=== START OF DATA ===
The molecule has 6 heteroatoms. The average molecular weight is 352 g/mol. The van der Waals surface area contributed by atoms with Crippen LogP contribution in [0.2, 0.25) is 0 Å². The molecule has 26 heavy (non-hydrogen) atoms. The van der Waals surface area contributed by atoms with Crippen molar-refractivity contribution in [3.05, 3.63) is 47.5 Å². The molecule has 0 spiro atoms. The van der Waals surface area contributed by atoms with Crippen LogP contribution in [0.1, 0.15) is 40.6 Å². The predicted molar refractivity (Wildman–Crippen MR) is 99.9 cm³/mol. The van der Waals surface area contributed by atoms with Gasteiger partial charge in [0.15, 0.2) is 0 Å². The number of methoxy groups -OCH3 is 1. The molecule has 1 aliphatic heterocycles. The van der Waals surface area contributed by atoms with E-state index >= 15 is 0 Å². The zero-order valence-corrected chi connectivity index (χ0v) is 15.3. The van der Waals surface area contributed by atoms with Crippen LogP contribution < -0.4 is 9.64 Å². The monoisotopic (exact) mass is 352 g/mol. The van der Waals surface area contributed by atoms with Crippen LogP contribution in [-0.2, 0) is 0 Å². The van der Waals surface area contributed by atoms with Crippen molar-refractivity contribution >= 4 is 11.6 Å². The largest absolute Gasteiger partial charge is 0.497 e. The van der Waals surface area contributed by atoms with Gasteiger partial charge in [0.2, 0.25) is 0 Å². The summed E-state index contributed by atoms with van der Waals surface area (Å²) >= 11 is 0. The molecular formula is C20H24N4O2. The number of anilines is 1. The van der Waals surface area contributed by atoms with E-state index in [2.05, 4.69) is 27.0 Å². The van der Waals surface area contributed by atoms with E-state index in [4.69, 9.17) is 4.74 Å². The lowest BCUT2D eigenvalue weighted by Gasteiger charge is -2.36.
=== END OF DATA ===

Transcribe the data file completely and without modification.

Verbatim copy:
The molecule has 6 heteroatoms. The average molecular weight is 352 g/mol. The van der Waals surface area contributed by atoms with Crippen LogP contribution in [0.2, 0.25) is 0 Å². The molecule has 26 heavy (non-hydrogen) atoms. The van der Waals surface area contributed by atoms with Crippen molar-refractivity contribution in [3.05, 3.63) is 47.5 Å². The molecule has 0 spiro atoms. The van der Waals surface area contributed by atoms with Crippen LogP contribution in [0.1, 0.15) is 40.6 Å². The predicted molar refractivity (Wildman–Crippen MR) is 99.9 cm³/mol. The van der Waals surface area contributed by atoms with Gasteiger partial charge in [0.15, 0.2) is 0 Å². The number of methoxy groups -OCH3 is 1. The molecule has 1 aliphatic heterocycles. The van der Waals surface area contributed by atoms with E-state index >= 15 is 0 Å². The zero-order valence-corrected chi connectivity index (χ0v) is 15.3. The van der Waals surface area contributed by atoms with Crippen LogP contribution < -0.4 is 9.64 Å². The monoisotopic (exact) mass is 352 g/mol. The van der Waals surface area contributed by atoms with Crippen LogP contribution in [-0.2, 0) is 0 Å². The van der Waals surface area contributed by atoms with Crippen molar-refractivity contribution >= 4 is 11.6 Å². The largest absolute Gasteiger partial charge is 0.497 e. The van der Waals surface area contributed by atoms with Gasteiger partial charge in [0.2, 0.25) is 0 Å². The summed E-state index contributed by atoms with van der Waals surface area (Å²) >= 11 is 0. The molecular formula is C20H24N4O2. The number of anilines is 1. The van der Waals surface area contributed by atoms with E-state index in [2.05, 4.69) is 27.0 Å². The van der Waals surface area contributed by atoms with E-state index in [4.69, 9.17) is 4.74 Å². The lowest BCUT2D eigenvalue weighted by Gasteiger charge is -2.36.